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Joe Hand Promotions, Inc. v. Glory Days Enterprises, Inc.

United States District Court, M.D. Alabama, Eastern Division

June 13, 2018

JOE HAND PROMOTIONS, INC., Plaintiff,
v.
GLORY DAYS ENTERPRISES, INC. et al., Defendants.

          REPORT AND RECOMMENDATION OF THE MAGISTRATE JUDGE

          GRAY M. BORDEN UNITED STATES MAGISTRATE JUDGE

         Pursuant to 28 U.S.C. § 636(b)(1), this case was referred to the undersigned United States Magistrate Judge for consideration and disposition or recommendation on all pretrial matters as may be appropriate. Doc. 15. Pending before the court is Plaintiff Joe Hand Promotions, Inc.'s Motion for Entry of Default Judgment against Defendant Malcolm Phaneuf, individually and as an officer, director, shareholder and principal of Glory Days Enterprises, Inc. d/b/a Glory Days Two and against Glory Days Enterprises, Inc. d/b/a Glory Days Two. Doc. 31.

         For the reasons stated herein, the Magistrate Judge RECOMMENDS that the Motion for Entry of Default Judgment be GRANTED.

         I. BACKGROUND

         Joe Hand Promotions filed a complaint in this case for violations of the federal Communications Act, specifically 47 U.S.C. § 553 and 47 U.S.C. § 605. Joe Hand Promotions alleges that Glory Days Enterprises and Malcolm Phaneuf violated those statutes by willfully intercepting or receiving interstate communication of Ultimate Fighting Championship® 187: Johnson v. Cormier and Ultimate Fighting Championship® 190: Rousey v. Correria and publishing those programs to patrons at Glory Days Two, an establishment operated by the defendants.

         A summons was served on Phaneuf in Phenix City, Alabama on March 4, 2017. Doc. 26. A summons was served on Glory Days Enterprises through Phaneuf in Phenix City, Alabama, also on March 4, 2017. Doc. 27. The record reflects that the return receipt was filed with the court. After the Defendants failed to submit a responsive pleading or otherwise appear, on September 13, 2017, Joe Hand Promotions filed an application with the Clerk of Court for an Entry of Default. On September 22, 2017, the Clerk of Court entered a default against Glory Days Enterprises, Inc. d/b/a Glory Days Two and Malcolm Phaneuf. Doc. 28.

         Joe Hand Promotions filed a Motion for Default Judgment with accompanying documents on October 2, 2017. The motion was denied with leave to re-file due to several deficiencies in the motion and supporting documents. Doc. 30. The instant motion was filed on March 6, 2018 with corrected documentation in support.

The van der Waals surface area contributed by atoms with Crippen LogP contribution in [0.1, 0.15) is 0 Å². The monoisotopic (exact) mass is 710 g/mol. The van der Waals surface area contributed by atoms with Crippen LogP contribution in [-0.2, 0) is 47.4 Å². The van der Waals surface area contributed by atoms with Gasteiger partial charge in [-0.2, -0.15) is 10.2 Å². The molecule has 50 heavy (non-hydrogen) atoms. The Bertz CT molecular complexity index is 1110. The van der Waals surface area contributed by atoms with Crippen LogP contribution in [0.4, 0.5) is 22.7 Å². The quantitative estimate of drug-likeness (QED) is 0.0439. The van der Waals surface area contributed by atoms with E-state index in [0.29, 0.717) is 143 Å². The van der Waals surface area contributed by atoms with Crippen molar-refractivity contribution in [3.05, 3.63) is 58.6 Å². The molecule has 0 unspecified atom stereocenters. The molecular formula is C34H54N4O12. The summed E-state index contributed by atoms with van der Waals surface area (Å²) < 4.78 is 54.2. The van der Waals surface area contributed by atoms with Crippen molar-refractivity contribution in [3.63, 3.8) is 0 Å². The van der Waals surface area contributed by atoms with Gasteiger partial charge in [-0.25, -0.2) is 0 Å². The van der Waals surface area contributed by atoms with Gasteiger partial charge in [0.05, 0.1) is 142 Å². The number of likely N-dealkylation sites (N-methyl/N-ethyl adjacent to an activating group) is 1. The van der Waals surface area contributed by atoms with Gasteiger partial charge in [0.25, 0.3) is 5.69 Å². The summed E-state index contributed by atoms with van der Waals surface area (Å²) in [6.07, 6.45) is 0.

II. STANDARD OF REVIEW

         Under Rule 55(b)(2) of the Federal Rules of Civil Procedure, a district court may enter a default judgment against a defendant who was properly served and who has failed to defend or appear. Fed.R.Civ.P. 55(b)(2); see also Surtain v. Hamlin Terrace Found., 789 F.3d 1239, 1244 (11th Cir. 2015). When a default judgment is entered, the court accepts all of the complaint's factual allegations as true. See, e.g., Cohan v. Sparkle Two, LLC, 309 F.R.D. 665, 666 (M.D. Fla. 2015). However, “[w]hile a defaulted defendant is deemed to admit the plaintiff's well-pleaded allegations of fact, he is not held to admit facts that are not well-pleaded or to admit conclusions of law.” Surtain, 789 F.3d at 1245 (internal quotation marks omitted). Thus, the court may only enter a default judgment if the complaint's factual allegations “provide a sufficient legal basis for entry of a default judgment.” Cohan, 309 F.R.D. at 666.

         In the Eleventh Circuit, this standard is akin to the standard applied in a motion to dismiss for failure to state a claim under Federal Rule of Civil Procedure 12(b)(6). Surtain, 789 F.3d at 1245. Therefore, the court must determine whether the complaint “‘contain[s] sufficient factual matter, accepted as true, to state a claim to relief that is plausible on its face.'” Id. (quoting Ashcroft v. Iqbal, 556 U.S. 662, 678 (2009)) (internal quotation marks omitted). “This plausibility standard is met ‘when the plaintiff pleads factual content that allows the court to draw the reasonable inference that the defendant is liable for the misconduct alleged.'” Surtain, 789 F.3d at 1245 (quoting Iqbal, 556 U.S. at 662). The Eleventh Circuit has cautioned, however, that “there is a strong policy of determining cases on their merits, ” and default judgments are therefore viewed with “disfavor.” In re Worldwide Web Sys., Inc., 328 F.3d 1291, 1295 (11th Cir. 2003).

         Once the court is satisfied that a default judgment is warranted, the court “turns to the terms of the judgment.” Cohan, 309 F.R.D. at 667. “A default judgment must not differ in kind from, or exceed in amount, what is demanded in the pleadings.” Fed.R.Civ.P. 54(c). Under Rule 55, the court may conduct hearings or make referrals to determine the amount of damages and establish the truth of any factual allegation. Fed.R.Civ.P. 55(b)(2). “Thus, in order to enter a default judgment, the Court must find that an adequate showing has been made as to liability and the kind or amount of damages or other relief.” Cohan, 309 F.R.D. at 667.

         III. DISCUSSION

         Defendants were properly served and failed to defend or appear, so the court turns to the analysis for considering a default judgment, specifically: (1) jurisdiction, (2) liability, and (3) damages. See Pitts v. Seneca Sports, Inc., 321 F.Supp.2d 1353, 1356 (S.D. Ga. 2004). This court has subject matter jurisdiction pursuant to 28 U.S.C. § 1331. The remaining considerations of liability and damages are discussed below.

         A. ...


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